In a reading, any tarot card can be anything. In other words, any card, whether Major, Minor, or Court, can give a spiritual message to ponder, a specific answer to a mundane question, or represent aspects of yourself, or another person in your life.
Very often, readers try to relegate card meanings based on the section of the deck from which the card comes. For example, wanting Court cards to always be people, wanting Minor Arcana cards to always suggest mundane action, and wanting Major Arcana cards to always give deep spiritual meaning.
In some readings, this sort of structure will play out perfectly. Yet, if we only interpret cards from the perspective of those boxes, we often miss the deeper and more helpful directives that could be available within a reading.
Tarot only has seventy-eight images with which to tell every story of human experience. Given that obvious limitation, tarot does an amazing job with this daunting task. Yet, it does a better job when we occasionally allow the cards to come out of their boxes to give us the messages we need.
Those boxes to which we assign the cards are helpful and necessary. The book of spiritual wisdom that tarot is would not function as well without its structure. Yet, just as a university professor might moonlight as a DJ, and as the local priest might play a mean game of darts, each card can do a variety of tasks, determined by the situation in which you find them. The priest won’t play darts while celebrating Mass, but might when gathered with friends over a beer on Monday evening. When you know the priest, you might know which skills he will be using, and which responsibilities he will be tending to, in which places and on which days. Tarot is much the same.
A great exercise is to take a group of tarot cards and imagine what each card might represent in a specific situation, or in answer to a certain question. Of course, in an actual divination, sometimes a card may speak in a way that it never has before and may never again. When that happens, we need to be able to justify our interpretation, as well as simply trust our intuition.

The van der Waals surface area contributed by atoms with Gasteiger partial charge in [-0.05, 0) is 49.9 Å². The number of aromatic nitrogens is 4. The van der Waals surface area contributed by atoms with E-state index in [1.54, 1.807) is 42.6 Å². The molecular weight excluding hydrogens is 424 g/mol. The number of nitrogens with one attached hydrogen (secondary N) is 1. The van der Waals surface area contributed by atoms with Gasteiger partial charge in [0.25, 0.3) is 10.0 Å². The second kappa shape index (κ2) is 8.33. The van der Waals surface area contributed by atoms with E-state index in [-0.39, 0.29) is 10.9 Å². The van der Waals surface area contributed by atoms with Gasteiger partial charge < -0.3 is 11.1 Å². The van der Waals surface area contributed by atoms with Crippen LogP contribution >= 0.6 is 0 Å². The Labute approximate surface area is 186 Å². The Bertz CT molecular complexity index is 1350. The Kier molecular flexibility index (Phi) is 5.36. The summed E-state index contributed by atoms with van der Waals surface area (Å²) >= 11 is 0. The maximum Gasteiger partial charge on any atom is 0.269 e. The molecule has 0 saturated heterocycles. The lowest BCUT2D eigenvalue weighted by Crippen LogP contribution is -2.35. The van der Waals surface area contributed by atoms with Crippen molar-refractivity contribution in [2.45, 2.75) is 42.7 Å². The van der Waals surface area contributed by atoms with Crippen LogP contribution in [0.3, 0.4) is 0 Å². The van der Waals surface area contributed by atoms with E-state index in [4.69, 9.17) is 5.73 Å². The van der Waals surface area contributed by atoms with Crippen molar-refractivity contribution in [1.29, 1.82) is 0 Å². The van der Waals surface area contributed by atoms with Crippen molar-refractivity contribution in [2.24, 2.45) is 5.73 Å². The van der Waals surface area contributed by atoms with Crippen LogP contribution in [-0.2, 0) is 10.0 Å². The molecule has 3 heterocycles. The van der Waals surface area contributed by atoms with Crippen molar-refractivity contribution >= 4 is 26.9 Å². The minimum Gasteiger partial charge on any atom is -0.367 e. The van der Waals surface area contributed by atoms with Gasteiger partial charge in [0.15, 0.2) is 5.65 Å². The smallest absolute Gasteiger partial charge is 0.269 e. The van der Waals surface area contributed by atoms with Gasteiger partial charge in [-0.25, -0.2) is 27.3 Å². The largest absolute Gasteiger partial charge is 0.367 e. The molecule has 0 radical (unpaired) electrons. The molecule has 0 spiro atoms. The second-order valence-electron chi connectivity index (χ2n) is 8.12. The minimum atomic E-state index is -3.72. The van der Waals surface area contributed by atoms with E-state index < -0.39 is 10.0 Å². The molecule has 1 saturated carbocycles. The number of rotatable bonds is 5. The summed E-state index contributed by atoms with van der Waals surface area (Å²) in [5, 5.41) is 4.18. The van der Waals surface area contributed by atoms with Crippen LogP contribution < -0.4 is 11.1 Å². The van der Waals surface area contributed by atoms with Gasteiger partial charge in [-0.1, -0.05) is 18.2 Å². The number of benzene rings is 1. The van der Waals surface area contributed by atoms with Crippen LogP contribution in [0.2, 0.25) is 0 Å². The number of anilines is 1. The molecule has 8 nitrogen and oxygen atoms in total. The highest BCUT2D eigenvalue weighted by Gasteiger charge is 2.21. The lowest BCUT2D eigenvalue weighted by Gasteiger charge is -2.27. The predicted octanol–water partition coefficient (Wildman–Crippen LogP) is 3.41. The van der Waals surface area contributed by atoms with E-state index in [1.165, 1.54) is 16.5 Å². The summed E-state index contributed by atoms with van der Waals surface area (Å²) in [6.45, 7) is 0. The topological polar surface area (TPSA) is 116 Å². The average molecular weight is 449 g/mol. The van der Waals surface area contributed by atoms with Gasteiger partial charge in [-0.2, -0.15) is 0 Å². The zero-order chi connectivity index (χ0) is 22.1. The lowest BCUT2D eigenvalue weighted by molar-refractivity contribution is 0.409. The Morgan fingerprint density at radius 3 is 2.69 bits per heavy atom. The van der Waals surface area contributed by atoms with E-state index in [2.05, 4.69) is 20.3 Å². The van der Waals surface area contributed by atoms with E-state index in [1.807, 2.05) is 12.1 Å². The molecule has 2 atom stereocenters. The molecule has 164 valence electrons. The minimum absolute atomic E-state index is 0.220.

As an example of this exercise, and as a way to demonstrate how the Major Arcana cards might work as other than spiritual lessons and insights, I have challenged myself to list for each Major Arcana card a particular directive, or action step, that the card might suggest. Of course, this list is neither comprehensive nor definitive. You might come up with a completely different list and be equally correct. Give it a try!
The Fool may tell us to take a calculated risk, or to do some activity that we enjoyed in childhood.
The Magician may tell us to go to school, take a class, or study something new.
The High Priestess may suggest we meditate, or do shadow work.
The Empress may tell us to call Mom, or to remember our mother’s wisdom.
The Emperor may tell us to run for a political office, or get involved in community leadership.
The Hierophant may tell us to see a lawyer, or a doctor.
The Lovers may tell us to integrate more than one thing into a plan or project.
The Chariot may tell us to take control of something, or to travel.
Strength might tell us to get a pet, or it might remind us to hold our tongue.
The Hermit might instruct patience, or that we should be working toward advanced education.
The Wheel of Fortune might ask us to break hurtful patterns. It might also suggest taking a gamble.
Justice reminds us to do the right thing. It also can tell us to seek legal advice.
The Hanged Man may advise against any action, and instead suggest a time of waiting. The Hanged Man can also suggest devoting to a yoga practice, or, if needed, a Twelve-Step program.
Death can ask us to consider taking a serious step or making a significant change in life.
Temperance may instruct us to create art, or to cook.
The Devil may tell us to seriously commit to something.
The Tower may ask us to radically examine our current belief system.
The Star may ask us to seek healing of body, mind, or spirit.
The Moon may tell us to do dreamwork.
The Sun may suggest a relocation to a place with year-round warm weather.
Judgment may tell us to advertise a business or to communicate more clearly.
The World may ask us to look at the larger picture. It might also suggest an international trip, or to share our skills with a worldwide demographic.